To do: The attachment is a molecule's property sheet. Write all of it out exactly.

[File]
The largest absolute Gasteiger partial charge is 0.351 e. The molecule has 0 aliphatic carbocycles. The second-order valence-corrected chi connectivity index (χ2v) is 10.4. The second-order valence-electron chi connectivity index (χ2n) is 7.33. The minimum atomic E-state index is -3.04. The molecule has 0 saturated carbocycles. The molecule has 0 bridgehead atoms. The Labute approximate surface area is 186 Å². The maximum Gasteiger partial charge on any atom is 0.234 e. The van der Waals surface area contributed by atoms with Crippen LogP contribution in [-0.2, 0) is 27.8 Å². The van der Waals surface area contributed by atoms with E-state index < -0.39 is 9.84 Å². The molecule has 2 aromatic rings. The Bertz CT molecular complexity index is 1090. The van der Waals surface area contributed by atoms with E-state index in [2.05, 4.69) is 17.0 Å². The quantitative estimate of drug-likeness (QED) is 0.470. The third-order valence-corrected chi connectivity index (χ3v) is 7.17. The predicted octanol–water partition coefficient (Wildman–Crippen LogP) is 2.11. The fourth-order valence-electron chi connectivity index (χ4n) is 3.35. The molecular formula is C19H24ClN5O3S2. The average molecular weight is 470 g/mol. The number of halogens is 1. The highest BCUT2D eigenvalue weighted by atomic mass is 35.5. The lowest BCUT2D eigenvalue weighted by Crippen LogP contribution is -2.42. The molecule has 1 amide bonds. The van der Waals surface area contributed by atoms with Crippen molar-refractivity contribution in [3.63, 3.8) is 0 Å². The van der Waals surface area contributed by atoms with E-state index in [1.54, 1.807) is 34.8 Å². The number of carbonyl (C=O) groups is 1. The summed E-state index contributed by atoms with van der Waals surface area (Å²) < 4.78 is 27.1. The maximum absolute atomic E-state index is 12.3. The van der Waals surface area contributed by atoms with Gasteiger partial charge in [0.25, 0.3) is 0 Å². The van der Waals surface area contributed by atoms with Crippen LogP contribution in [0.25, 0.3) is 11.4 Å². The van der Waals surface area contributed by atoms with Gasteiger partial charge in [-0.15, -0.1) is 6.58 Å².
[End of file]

The largest absolute Gasteiger partial charge is 0.351 e. The molecule has 0 aliphatic carbocycles. The second-order valence-corrected chi connectivity index (χ2v) is 10.4. The second-order valence-electron chi connectivity index (χ2n) is 7.33. The minimum atomic E-state index is -3.04. The molecule has 0 saturated carbocycles. The molecule has 0 bridgehead atoms. The Labute approximate surface area is 186 Å². The maximum Gasteiger partial charge on any atom is 0.234 e. The van der Waals surface area contributed by atoms with Crippen LogP contribution in [-0.2, 0) is 27.8 Å². The van der Waals surface area contributed by atoms with E-state index < -0.39 is 9.84 Å². The molecule has 2 aromatic rings. The Bertz CT molecular complexity index is 1090. The van der Waals surface area contributed by atoms with E-state index in [2.05, 4.69) is 17.0 Å². The quantitative estimate of drug-likeness (QED) is 0.470. The third-order valence-corrected chi connectivity index (χ3v) is 7.17. The predicted octanol–water partition coefficient (Wildman–Crippen LogP) is 2.11. The fourth-order valence-electron chi connectivity index (χ4n) is 3.35. The molecular formula is C19H24ClN5O3S2. The average molecular weight is 470 g/mol. The number of halogens is 1. The highest BCUT2D eigenvalue weighted by atomic mass is 35.5. The lowest BCUT2D eigenvalue weighted by Crippen LogP contribution is -2.42. The molecule has 1 amide bonds. The van der Waals surface area contributed by atoms with Crippen molar-refractivity contribution in [3.63, 3.8) is 0 Å². The van der Waals surface area contributed by atoms with E-state index in [1.54, 1.807) is 34.8 Å². The number of carbonyl (C=O) groups is 1. The summed E-state index contributed by atoms with van der Waals surface area (Å²) < 4.78 is 27.1. The maximum absolute atomic E-state index is 12.3. The van der Waals surface area contributed by atoms with Gasteiger partial charge in [0.25, 0.3) is 0 Å². The van der Waals surface area contributed by atoms with Crippen LogP contribution in [0.25, 0.3) is 11.4 Å². The van der Waals surface area contributed by atoms with Gasteiger partial charge in [-0.15, -0.1) is 6.58 Å².